Revisited Myth # 44: The position of a horse’s legs on an equestrian statue tells the fate of the rider.

April 6, 2015


This persistent myth claims that there is a code in the positioning of the horses legs in equestrian statues telling the fate of the rider. Supposedly, if one hoof is raised, the rider was wounded in battle. It two hooves are raised, he died in battle. If all four hooves are on the ground, he survived the battle/war. It isn’t true, but what makes it so amusing is that the myth persists, even though anyone can look around at the statues and see that there is no relationship to the “code.” Snopes has the best lengthy rebuttal at http://www.snopes.com/military/statue.asp, but I’ll summarize here.

In Washington, D.C., the American city with more statues than any other, one third of the equestrian statues follow the code. Seeing as how there are three possibilities, it seems that chance is hard at work. In Gettysburg, another location full of statues, most of the horses actually do follow the code, but not all. (General Longstreet wasn’t wounded in that battle but his horse has one leg raised.)

General Andrew Jackson, who did not die at the Battle of New Orleans but lived to become president.

General Andrew Jackson, who did not die at the Battle of New Orleans but lived to become president.

How did this myth get started? My opinion is that it started at Gettysburg where most of the statues actually do conform, if coincidentally, to the “code.” If you were to look at three or four statues and find the pattern held true, you might conclude all the rest did too. And we are all suckers for any sort of “secret code,” so that naturally sticks in our minds.

The myth lives on in another format in Richmond, Virginia, along Monument Avenue where Confederate heroes are said to face north if they died in the war and south if they lived through it. Generals Lee and Jackson do fit the formula, but the others (Stuart, Davis, and Maury) face east, which means . . . exactly what? (Actually, if you confined the statement to Confederate generals, leaving out Davis and Maury, and used the direction that their horses faced rather than their riders, the myth would hold true for those three instances, but that’s getting a bit elaborate.)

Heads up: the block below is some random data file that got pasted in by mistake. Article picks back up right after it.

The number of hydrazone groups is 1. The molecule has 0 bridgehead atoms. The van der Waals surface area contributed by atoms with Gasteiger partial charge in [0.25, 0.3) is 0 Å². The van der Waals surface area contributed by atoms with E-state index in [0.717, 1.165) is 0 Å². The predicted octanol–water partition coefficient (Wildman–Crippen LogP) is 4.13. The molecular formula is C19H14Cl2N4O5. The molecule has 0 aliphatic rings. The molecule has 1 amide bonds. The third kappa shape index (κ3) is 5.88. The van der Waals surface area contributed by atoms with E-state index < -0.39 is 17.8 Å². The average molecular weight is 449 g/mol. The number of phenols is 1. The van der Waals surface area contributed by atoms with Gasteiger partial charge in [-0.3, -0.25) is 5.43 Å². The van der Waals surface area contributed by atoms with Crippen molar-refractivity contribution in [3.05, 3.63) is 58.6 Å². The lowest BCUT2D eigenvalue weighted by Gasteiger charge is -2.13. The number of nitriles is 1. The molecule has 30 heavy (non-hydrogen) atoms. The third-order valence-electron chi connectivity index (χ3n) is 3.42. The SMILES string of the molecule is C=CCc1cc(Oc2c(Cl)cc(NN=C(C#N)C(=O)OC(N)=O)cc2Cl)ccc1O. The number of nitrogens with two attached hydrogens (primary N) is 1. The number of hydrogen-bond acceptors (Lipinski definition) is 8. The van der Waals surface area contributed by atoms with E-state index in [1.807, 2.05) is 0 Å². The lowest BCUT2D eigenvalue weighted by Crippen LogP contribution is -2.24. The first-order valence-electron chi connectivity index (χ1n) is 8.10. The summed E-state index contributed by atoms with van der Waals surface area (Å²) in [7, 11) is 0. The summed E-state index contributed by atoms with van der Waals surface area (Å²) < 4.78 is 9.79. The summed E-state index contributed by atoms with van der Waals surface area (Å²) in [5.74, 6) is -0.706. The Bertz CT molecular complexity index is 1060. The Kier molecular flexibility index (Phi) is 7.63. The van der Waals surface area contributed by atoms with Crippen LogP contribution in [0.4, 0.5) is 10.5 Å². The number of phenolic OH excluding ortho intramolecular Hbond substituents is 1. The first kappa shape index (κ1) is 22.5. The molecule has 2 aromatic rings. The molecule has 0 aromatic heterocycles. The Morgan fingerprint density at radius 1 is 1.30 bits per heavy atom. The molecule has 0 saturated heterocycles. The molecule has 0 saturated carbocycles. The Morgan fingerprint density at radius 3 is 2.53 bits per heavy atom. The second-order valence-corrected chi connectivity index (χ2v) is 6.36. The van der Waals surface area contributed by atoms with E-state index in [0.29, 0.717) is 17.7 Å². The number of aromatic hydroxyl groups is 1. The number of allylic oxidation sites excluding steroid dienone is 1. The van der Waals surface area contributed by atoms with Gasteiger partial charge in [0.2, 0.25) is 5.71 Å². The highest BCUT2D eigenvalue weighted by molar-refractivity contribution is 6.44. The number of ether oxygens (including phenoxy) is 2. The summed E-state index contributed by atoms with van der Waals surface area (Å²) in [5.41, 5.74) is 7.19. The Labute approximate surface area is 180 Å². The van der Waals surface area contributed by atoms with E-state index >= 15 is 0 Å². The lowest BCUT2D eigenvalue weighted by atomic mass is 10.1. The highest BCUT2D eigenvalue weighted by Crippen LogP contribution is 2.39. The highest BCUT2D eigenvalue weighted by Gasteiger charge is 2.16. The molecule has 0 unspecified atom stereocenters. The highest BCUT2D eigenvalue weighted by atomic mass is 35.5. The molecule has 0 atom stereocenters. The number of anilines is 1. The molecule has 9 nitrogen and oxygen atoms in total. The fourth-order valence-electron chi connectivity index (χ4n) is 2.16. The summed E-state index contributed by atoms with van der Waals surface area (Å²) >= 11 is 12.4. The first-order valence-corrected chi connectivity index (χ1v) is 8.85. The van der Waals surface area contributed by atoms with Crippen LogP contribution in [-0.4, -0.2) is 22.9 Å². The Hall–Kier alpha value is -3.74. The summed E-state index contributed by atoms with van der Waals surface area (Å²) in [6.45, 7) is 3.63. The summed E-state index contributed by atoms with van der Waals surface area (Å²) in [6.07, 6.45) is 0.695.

The equestrian statues code seems to be an American manifestation of the English effigies-of-knights code, which is at least as old as the nineteenth century. Supposedly, the position of the legs of the knights on their tombs indicates whether or not they went on Crusade. An English historian of the 1920s tried to debunk this by pointing out many examples where this was clearly wrong. We can all feel his pain as he wrote in 1923, “Surely it is time that the imaginary connection between cross-legged effigies and the Crusades should be exploded, and yet how rampant is that fiction in certain places, and how constantly it has to be contradicted!” No rest for the weary historian . . . 

Revisited Myth # 37: Since most people were illiterate, shop signs had to have pictures instead of words.

February 2, 2015
Photo courtesy of Colonial Williamsburg Foundation

Photo courtesy of Colonial Williamsburg Foundation

While this may have been true in medieval Europe, the statement does not hold up for colonial America.

Colonial shop signs and inn signs with pictures were no doubt helpful to people who couldn’t read, but they were not used because of mass illiteracy. The overwhelming majority of white colonists were literate. (The overwhelming majority of blacks were not.) Percentages changed over time and vary from colony to colony or state to state, and the principle way to ascertain literacy is by using a signature as evidence, even though it is certain that some people could write their names but not read or write much else, and others could read but not write their names. 

Studies of specific areas give estimates for specific time periods. One study examined legal documents in the second half of the seventeenth century and found that about 60% of the white men and 25% of the white women could read. Another shows that in the Williamsburg area in the middle of the eighteenth century, 94% of white males and 56% of white females could read. In general, the evidence strongly suggests that nearly all property owners and heads of households in Virginia in the late colonial period were literate. In New England, literacy rates were higher than elsewhere because there were more schools and nearly everyone learned to read so that they could read the Bible. There are no reliable estimates of black literacy for the colonial period that I am aware of–please forward anything you might know about! Prior to the Civil War in the mid-nineteenth century, about 10% of blacks could read. After Reconstruction and the efforts of the Freedman’s Bureau, that number had risen to 30%.

Wealth and gender were the strongest predictors of literacy–no surprise there!